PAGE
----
SESSION TITLE: Critical Care Student/Resident Case Report Posters III
SESSION TYPE: Medical Student/Resident Case Report
PRESENTED ON: Tuesday, October 28, 2014 at 01:30 PM - 02:30 PM
INTRODUCTION: We present a challenging and rare case of new onset multi-organ Systemic Lupus Erythematosus (SLE) with abrupt presentation, which was managed in our ICU.
CASE PRESENTATION: A 21-year-old African American female presented to the emergency department for strange behavior. Another facility treated Patient for psychiatric complaints and prescribed an antipsychotic. She was tachycardic and had bilateral lower extremity ulcers. Labs showed hemoglobin 9.3, hematocrit 30.1, ALT 178, AST 346, and alkaline phosphatase 131. EKG showed sinus tachycardia and diffuse T-wave inversions. Chest X-ray showed cardiomegaly, and lumbar puncture was normal. On the medical floor, Patient’s condition deteriorated. She developed hypoxic respiratory failure and was intubated in the ICU. Chest CT showed bilateral pleural and pericardial effusions with ground glass opacities. Echocardiogram showed ejection fraction (EF) of 30% with anterior wall hypokinesis. Further workup revealed positive antinuclear antibody, double stranded DNA antibody, Smith antibody, and histone antibody levels confirming SLE. Rheumatologist started patient on parenteral steroids, broad-spectrum antibiotics, and cyclophosphamide. Patient was doing well, was extubated, and then re-intubated secondary to hypoxia and lactic acidosis. Repeat echocardiogram showed EF of 20%. Patient was started on IVIG (Flebogamma) for worsening myocarditis and also on mycophenolate mofetil for worsening renal function. Patient's condition clinically improved, and was discharged to short-term rehabilitation center.
DISCUSSION: Identifying and managing SLE is a challenge in the ICU. Up to 42% of individuals with an autoimmune disease (AD) are first diagnosed during their ICU stay, and the in-ICU mortality of patients with ADs reaches as high as 55%, with infection as a major cause. The high mortality rate indicates a need for greater awareness of unique presentations of SLE and other ADs. Our patient’s initial psychiatric presentation was misdiagnosed as a primary psychiatric illness rather than a manifestation of SLE. The respiratory system is the most commonly affected in acute SLE, followed by the renal, gastrointestinal, and nervous systems. Our patient had neurological, cardiac, pulmonary, skin, hematologic and renal manifestations. The mainstay of management is based on the systems affected. For SLE, ICUs should consider using rituximab, IVIG and therapeutic plasma exchange in addition to conventional treatment.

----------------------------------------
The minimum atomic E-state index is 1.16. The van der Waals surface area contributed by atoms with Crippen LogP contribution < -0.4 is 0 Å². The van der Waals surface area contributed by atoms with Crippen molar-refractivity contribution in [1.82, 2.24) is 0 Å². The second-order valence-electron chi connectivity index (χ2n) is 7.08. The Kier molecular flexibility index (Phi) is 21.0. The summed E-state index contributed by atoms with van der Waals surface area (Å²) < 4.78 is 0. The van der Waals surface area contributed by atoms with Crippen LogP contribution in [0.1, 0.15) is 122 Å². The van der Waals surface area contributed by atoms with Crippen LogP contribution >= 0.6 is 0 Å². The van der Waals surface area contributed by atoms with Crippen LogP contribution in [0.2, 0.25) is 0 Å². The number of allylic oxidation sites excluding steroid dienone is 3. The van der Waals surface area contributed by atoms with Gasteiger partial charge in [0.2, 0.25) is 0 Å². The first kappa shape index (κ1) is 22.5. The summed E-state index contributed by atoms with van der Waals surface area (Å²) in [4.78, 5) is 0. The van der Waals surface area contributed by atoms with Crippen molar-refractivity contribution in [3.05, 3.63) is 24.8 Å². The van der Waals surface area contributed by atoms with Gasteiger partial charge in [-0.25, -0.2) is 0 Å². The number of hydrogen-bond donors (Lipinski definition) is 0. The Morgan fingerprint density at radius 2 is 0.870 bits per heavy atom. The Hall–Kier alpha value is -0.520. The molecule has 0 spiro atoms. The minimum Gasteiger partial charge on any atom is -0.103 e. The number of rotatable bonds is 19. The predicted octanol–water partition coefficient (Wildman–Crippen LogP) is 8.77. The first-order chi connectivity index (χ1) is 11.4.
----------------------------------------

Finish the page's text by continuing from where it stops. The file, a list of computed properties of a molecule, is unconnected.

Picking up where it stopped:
CONCLUSIONS: ADs should always be considered in critically ill patients, and prompt recognition and management may help improve patient outcome.
Reference #1: Autoimmune diseases in the intensive care unit. An update. Quintero OL, Rojas-Villarraga A, Mantilla RD, Anaya JM. Autoimmunity Reviews, Vol. 12, Is. 3, Jan. 2013
Reference #2: Rheumatologic diseases in the intensive care unit: epidemiology, clinical approach, management, and outcome Namieta M. Janssen, Dilip R. Karnad, Kalpalatha K. Guntupalli Crit Care Clin 18 (2002)
DISCLOSURE: The following authors have nothing to disclose: Christopher Caesar Williams, Sonia Carvajal, Vanita Gupta
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